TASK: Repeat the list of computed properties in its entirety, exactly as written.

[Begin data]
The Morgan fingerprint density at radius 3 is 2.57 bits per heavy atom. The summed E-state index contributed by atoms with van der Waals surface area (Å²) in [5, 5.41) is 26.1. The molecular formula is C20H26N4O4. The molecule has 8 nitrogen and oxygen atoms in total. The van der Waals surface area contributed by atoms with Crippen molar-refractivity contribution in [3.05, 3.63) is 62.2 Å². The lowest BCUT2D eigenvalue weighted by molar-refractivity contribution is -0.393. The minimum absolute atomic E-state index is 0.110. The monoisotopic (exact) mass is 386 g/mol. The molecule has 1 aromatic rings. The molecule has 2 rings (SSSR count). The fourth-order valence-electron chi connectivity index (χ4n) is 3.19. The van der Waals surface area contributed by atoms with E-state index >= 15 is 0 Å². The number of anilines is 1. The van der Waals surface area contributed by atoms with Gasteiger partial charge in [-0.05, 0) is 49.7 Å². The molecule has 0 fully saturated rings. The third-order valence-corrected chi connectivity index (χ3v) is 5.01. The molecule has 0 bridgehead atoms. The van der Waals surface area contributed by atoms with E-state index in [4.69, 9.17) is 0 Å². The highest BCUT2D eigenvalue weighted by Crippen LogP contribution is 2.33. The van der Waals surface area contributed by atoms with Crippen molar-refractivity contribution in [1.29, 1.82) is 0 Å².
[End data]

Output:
The Morgan fingerprint density at radius 3 is 2.57 bits per heavy atom. The summed E-state index contributed by atoms with van der Waals surface area (Å²) in [5, 5.41) is 26.1. The molecular formula is C20H26N4O4. The molecule has 8 nitrogen and oxygen atoms in total. The van der Waals surface area contributed by atoms with Crippen molar-refractivity contribution in [3.05, 3.63) is 62.2 Å². The lowest BCUT2D eigenvalue weighted by molar-refractivity contribution is -0.393. The minimum absolute atomic E-state index is 0.110. The monoisotopic (exact) mass is 386 g/mol. The molecule has 1 aromatic rings. The molecule has 2 rings (SSSR count). The fourth-order valence-electron chi connectivity index (χ4n) is 3.19. The van der Waals surface area contributed by atoms with E-state index >= 15 is 0 Å². The number of anilines is 1. The van der Waals surface area contributed by atoms with Gasteiger partial charge in [-0.05, 0) is 49.7 Å². The molecule has 0 fully saturated rings. The third-order valence-corrected chi connectivity index (χ3v) is 5.01. The molecule has 0 bridgehead atoms. The van der Waals surface area contributed by atoms with E-state index in [4.69, 9.17) is 0 Å². The highest BCUT2D eigenvalue weighted by Crippen LogP contribution is 2.33. The van der Waals surface area contributed by atoms with Crippen molar-refractivity contribution in [1.29, 1.82) is 0 Å².